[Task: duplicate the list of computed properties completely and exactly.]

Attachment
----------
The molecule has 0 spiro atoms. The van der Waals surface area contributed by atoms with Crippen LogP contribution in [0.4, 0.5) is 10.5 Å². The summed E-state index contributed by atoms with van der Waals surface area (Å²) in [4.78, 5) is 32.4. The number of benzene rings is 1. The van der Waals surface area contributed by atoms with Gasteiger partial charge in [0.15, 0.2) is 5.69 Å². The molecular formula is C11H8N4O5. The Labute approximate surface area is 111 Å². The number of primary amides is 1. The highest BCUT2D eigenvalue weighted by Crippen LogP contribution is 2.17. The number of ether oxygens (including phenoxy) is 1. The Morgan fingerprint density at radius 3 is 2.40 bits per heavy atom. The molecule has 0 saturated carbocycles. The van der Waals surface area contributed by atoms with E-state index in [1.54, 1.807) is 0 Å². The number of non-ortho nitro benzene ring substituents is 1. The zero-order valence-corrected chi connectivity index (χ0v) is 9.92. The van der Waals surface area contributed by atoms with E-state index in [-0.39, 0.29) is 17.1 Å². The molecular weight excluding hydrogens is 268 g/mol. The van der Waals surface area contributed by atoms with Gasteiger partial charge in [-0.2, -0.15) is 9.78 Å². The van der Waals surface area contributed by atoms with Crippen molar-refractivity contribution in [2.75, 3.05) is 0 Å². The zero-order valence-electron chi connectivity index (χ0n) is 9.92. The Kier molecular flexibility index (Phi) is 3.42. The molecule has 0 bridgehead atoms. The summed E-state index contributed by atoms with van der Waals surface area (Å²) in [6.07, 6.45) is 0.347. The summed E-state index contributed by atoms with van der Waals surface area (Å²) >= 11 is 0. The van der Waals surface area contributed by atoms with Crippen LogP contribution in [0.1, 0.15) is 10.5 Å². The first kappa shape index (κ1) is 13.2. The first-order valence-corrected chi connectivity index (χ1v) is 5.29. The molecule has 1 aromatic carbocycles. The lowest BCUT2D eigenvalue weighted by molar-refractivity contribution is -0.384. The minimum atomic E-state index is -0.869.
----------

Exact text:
The molecule has 0 spiro atoms. The van der Waals surface area contributed by atoms with Crippen LogP contribution in [0.4, 0.5) is 10.5 Å². The summed E-state index contributed by atoms with van der Waals surface area (Å²) in [4.78, 5) is 32.4. The number of benzene rings is 1. The van der Waals surface area contributed by atoms with Gasteiger partial charge in [0.15, 0.2) is 5.69 Å². The molecular formula is C11H8N4O5. The Labute approximate surface area is 111 Å². The number of primary amides is 1. The highest BCUT2D eigenvalue weighted by Crippen LogP contribution is 2.17. The number of ether oxygens (including phenoxy) is 1. The Morgan fingerprint density at radius 3 is 2.40 bits per heavy atom. The molecule has 0 saturated carbocycles. The van der Waals surface area contributed by atoms with E-state index in [1.54, 1.807) is 0 Å². The number of non-ortho nitro benzene ring substituents is 1. The zero-order valence-corrected chi connectivity index (χ0v) is 9.92. The van der Waals surface area contributed by atoms with E-state index in [-0.39, 0.29) is 17.1 Å². The molecular weight excluding hydrogens is 268 g/mol. The van der Waals surface area contributed by atoms with Gasteiger partial charge in [-0.2, -0.15) is 9.78 Å². The van der Waals surface area contributed by atoms with Crippen molar-refractivity contribution in [2.75, 3.05) is 0 Å². The zero-order valence-electron chi connectivity index (χ0n) is 9.92. The Kier molecular flexibility index (Phi) is 3.42. The molecule has 0 bridgehead atoms. The summed E-state index contributed by atoms with van der Waals surface area (Å²) in [6.07, 6.45) is 0.347. The summed E-state index contributed by atoms with van der Waals surface area (Å²) >= 11 is 0. The van der Waals surface area contributed by atoms with Crippen LogP contribution in [0.1, 0.15) is 10.5 Å². The first kappa shape index (κ1) is 13.2. The first-order valence-corrected chi connectivity index (χ1v) is 5.29. The molecule has 1 aromatic carbocycles. The lowest BCUT2D eigenvalue weighted by molar-refractivity contribution is -0.384. The minimum atomic E-state index is -0.869.